Virginia Standards of Learning- 3.7 The student will explain how producers use natural resources (particularly wood), human resources (people at work), and capital resources (tools, machines, and buildings) to produce goods and services for consumers.

Additional Resources

Book: Ump’s Fwat: An Annual Report for Young People
Author: Marilyn Sadler
Illustrator: Roger Bollen
Fieggie International Inc.
Publication Date:
Pages: 22
Grade Range:
3rd- 4th grade

Teaching Ancient Civilizations with Children’s Literature: Sundiata


“Listen to me, children of the Bright Country, and ear the great deeds of ages past. The words I speak are those of my father and his father before him. Listen, then, to the story of Sundiata, the Lion King, who overcame all things to walk with greatness.”

Passed down through oral tradtition and rooted in truth, this dramatic story recounts the story of Sundiata, the prince of Mali, who overcame diversity and his physical handicap and saved the kingdom of Mali. Sundiata: The Lion King of Mali written and illustrated by David Wisniewski is a charming tale of courage and strength appropriate for all ages. Readers will fall in love with a young Sundiata who, unable to walk, is taunted and ridiculed by the very people he is fated to lead. Sudiata is loved and protected only by his mother Sologon, his father the King, and his friend and griot Balla. With only the kindness in his heart, Sundiata survives many attempts on his life and ploys for his throne.

 After the death of the King and the banishment of his only friend Balla, Sundiata decides to flee Mali in hopes of returning when he has become stronger. Sundiata makes many friends and allies in his journey and they help him grow in strenth and in stature. When word comes to Sundiata that the Kingdom of Mali has been taken over by an evil sorcerer king Sassouma, he gathers an army of his allies and rides to take back Mali. Sundiata takes back his title as King of Mali and spreads his kindness through the land for many years.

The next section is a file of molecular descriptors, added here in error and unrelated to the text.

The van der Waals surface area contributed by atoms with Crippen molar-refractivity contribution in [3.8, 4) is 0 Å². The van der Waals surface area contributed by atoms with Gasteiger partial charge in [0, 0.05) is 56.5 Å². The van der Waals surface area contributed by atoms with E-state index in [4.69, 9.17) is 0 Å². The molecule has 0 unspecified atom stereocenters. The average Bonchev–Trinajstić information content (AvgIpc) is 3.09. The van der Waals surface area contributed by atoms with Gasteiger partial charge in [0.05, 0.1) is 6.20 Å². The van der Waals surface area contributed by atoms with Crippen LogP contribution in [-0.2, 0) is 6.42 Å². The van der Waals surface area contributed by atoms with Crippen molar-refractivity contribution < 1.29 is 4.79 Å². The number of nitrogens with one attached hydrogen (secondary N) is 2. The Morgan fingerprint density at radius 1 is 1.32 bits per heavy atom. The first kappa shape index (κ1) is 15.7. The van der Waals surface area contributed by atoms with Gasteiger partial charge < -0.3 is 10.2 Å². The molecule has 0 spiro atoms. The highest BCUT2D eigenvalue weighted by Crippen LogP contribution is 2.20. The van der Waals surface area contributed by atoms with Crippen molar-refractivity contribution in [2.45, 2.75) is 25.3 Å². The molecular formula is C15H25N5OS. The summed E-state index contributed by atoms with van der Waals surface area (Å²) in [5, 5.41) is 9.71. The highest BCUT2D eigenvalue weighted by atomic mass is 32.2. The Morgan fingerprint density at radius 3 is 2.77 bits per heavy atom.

“Now I return as your king. Henceforth none shall interfere with anothers destiny. You, your children, and your children’s children shall find their appointed place within this land forever.”

Curriculum Connections

The tale of Sundiata: Lion King of Mali along with the vivid paper cut illustrations, is a perfect supplement for the Third Grade Social Science curriculum. Relating directly to the SOL 3.2 students will learn all about the South African kingdom of Mali. Sundiata’s tale is told by an elder explaining how the story has been passed down for generations allowing students to learn all about the rich oral tradition of the people of Mali. Sundiata’s struggle to keep and gain back his title gives a lot of insight into Mali’s government and along with the map at the beginning, students will get a better picture of Mali. Although relating directly to 3rd grade curriculum, the strength and patience of Sundiata can be an uplifting story for any age.